Chesapeake high school student honoring COVID-19 victims through her artwork


CHESAPEAKE, Va. (WAVY) — The population of Chesapeake is 225,000, according to the last census.

That’s only 12,000 more than the number of people who have died of coronavirus in the nation.

Each and every one of those numbers has a face and a story.

A Chesapeake high school student is doing her part to make sure we don’t forget any of the victims of the virus.

The 15-year-old sophomore from Great Bridge High School is keeping the memories of COVID-19 victims alive through her artwork. She’s drawing digital portraits of these people to help families cope with their grief.

With the stroke her stylus pen, Natalia Nelson is re-creating a snapshot in time.

“I just take samples of the color on their faces to color match as best as I can,” she said, describing the process. 

It’s a final portrait that holds a lifetime of memories.

“Drawing, it’s never really meant anything like this big,” Natalia said.

Until now. 

Natalia has loved art since she was a child, but that love turned into a passion project earlier this year.

“My grandmother’s friend died from COVID and my mom sent me a picture of him and was like ‘Hey can you draw him for her?’” she said.

Using a photo for reference, Natalia took to her iPad and went to work.

“My mom was really heartbroken. It was somebody who she had known for like 30 years,” said Isabel Nelson, Natalia’s mother.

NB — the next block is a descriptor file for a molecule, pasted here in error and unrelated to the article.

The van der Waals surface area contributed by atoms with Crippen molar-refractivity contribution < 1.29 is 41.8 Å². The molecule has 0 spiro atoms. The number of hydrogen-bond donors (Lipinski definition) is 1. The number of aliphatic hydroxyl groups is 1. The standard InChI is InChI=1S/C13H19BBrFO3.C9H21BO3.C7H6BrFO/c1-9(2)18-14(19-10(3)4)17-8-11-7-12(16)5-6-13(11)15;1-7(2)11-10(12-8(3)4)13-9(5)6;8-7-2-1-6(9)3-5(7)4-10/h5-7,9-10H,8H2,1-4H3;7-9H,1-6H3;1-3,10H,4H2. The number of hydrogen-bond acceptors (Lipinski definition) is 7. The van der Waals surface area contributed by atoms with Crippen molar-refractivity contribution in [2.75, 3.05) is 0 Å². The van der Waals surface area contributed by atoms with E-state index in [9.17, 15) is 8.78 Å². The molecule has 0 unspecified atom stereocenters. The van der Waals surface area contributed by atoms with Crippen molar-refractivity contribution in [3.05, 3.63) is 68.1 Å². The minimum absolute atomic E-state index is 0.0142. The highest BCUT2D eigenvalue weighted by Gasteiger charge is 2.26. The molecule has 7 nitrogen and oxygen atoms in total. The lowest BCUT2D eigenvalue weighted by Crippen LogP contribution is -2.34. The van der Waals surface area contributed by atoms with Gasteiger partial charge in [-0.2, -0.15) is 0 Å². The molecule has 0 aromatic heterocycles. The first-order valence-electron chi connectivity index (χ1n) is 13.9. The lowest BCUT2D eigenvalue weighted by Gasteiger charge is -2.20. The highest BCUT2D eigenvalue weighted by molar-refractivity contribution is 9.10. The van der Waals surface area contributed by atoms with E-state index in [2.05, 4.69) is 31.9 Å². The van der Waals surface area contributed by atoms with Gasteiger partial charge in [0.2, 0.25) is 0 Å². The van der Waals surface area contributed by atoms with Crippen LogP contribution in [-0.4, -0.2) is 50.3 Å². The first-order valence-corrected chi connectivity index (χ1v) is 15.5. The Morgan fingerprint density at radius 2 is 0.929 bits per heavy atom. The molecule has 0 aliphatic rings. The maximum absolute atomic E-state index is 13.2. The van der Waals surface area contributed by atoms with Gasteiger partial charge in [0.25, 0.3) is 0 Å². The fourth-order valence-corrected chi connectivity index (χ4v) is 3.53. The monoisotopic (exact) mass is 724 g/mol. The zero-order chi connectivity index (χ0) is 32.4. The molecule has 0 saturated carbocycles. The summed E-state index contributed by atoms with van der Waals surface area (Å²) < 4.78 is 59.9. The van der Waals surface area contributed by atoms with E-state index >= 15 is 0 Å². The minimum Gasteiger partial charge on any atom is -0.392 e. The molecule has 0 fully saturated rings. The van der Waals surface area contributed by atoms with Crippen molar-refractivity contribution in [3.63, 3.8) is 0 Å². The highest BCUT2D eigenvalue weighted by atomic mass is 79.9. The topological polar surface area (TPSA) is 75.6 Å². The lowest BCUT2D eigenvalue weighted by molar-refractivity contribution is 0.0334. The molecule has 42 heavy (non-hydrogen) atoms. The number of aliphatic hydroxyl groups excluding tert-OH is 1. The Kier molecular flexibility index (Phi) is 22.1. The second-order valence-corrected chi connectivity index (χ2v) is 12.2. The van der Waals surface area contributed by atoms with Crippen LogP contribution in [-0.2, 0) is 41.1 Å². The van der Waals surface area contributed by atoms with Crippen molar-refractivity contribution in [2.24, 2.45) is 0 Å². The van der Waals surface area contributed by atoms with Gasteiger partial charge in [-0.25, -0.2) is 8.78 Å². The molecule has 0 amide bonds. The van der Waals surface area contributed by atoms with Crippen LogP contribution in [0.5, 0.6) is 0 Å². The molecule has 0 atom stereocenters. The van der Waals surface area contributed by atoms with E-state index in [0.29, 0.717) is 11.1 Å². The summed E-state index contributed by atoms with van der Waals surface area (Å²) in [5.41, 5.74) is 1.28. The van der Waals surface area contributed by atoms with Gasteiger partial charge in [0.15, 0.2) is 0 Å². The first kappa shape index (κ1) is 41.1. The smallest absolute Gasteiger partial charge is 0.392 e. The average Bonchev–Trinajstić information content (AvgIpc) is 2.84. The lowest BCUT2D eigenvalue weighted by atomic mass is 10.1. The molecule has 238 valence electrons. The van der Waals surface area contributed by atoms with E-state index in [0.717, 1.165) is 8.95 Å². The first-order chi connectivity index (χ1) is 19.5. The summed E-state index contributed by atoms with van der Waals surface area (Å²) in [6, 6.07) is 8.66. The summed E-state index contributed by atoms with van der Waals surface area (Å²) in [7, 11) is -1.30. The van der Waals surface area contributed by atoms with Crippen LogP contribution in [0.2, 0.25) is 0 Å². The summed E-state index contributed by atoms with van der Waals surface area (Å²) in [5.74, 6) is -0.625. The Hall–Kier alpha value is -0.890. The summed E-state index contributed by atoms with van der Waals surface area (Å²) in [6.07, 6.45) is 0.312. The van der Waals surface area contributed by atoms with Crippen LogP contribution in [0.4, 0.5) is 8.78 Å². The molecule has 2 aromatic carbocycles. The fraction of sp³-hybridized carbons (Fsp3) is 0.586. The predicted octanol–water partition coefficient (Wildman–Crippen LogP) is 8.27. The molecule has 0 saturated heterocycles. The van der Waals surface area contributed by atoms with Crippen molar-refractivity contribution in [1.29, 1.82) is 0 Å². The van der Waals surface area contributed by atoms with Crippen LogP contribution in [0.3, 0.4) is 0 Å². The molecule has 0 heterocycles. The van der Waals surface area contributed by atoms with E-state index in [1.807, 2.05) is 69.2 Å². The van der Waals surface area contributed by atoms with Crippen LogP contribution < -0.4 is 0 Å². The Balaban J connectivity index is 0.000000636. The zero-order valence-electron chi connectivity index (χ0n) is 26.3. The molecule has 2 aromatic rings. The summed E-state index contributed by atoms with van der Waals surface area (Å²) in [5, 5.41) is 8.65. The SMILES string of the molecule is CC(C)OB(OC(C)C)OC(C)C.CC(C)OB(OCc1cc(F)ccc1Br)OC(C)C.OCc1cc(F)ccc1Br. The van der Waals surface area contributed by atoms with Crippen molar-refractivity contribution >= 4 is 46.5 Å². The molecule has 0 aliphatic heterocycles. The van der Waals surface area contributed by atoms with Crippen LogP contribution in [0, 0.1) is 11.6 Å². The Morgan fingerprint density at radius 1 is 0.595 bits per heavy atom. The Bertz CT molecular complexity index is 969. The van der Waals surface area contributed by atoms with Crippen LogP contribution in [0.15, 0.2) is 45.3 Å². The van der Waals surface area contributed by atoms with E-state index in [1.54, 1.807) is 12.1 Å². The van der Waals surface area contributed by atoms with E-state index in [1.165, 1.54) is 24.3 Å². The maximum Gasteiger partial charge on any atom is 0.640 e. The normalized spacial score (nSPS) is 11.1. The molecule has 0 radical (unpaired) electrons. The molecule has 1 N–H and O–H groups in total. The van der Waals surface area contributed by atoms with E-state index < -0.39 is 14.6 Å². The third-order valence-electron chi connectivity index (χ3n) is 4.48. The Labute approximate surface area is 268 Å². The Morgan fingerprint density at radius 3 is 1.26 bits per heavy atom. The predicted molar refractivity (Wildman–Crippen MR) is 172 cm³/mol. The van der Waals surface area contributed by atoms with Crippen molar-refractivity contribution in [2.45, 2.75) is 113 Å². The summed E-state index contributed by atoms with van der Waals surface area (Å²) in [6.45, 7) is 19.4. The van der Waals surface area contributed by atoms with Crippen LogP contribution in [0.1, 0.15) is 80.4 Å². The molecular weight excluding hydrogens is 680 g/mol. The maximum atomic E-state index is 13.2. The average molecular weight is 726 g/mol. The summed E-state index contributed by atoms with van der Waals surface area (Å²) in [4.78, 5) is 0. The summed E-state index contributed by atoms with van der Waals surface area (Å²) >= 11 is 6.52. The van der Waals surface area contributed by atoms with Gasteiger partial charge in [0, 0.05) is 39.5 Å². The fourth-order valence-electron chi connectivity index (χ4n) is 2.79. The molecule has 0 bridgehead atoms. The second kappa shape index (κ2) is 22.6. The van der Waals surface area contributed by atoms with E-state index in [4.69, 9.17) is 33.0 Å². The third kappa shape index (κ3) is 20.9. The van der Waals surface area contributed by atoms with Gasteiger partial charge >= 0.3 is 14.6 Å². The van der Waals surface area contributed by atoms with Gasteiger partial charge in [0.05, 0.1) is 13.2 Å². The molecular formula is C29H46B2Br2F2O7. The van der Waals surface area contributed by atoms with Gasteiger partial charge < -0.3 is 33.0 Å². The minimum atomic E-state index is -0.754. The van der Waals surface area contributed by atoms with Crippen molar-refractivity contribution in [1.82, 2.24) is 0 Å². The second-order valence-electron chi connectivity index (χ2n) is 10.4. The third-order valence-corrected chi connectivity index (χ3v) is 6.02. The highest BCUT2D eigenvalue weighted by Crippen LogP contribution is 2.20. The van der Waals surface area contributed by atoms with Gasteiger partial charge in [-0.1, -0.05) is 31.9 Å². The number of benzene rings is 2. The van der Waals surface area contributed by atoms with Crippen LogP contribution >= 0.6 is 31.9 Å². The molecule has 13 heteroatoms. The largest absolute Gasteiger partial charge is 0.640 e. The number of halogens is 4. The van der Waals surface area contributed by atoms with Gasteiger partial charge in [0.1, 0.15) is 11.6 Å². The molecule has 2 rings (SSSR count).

The finished piece: A glimpse of a loved one no longer here but still living in color on a digital canvas. 

“At first, it’s like all these like faceless people that are dying, but when it’s someone that someone you love actually knows, it kind of becomes more real,” Natalia said. “I think it was then when it hit me like hey this is a big deal.”

Natalia and her mother wanted to help others grieving due to COVID-19. 

“It just inspired us to connect with more people that way,” Nelson, Natalia’s mother, said.

They received more requests for portraits after sharing a post on Facebook. Since then, Natalia has memorialized a handful of faces.

It’s been an emotional experience for the families and the teen, too.

“Whenever I give a gift to someone, it kind of feels better than receiving one yourself,” Natalia said. “Just knowing that I maybe made someone’s day better or made them smile just makes me happy.”

“These people are remembered, that their lives mattered, that they’re still present with us in some way,” said Nelson.

Natalia hopes that her artwork brings awareness to the severity of the pandemic and she also encourages everyone to wear a mask.

If you’d like to submit a photo for a portrait, send an email to

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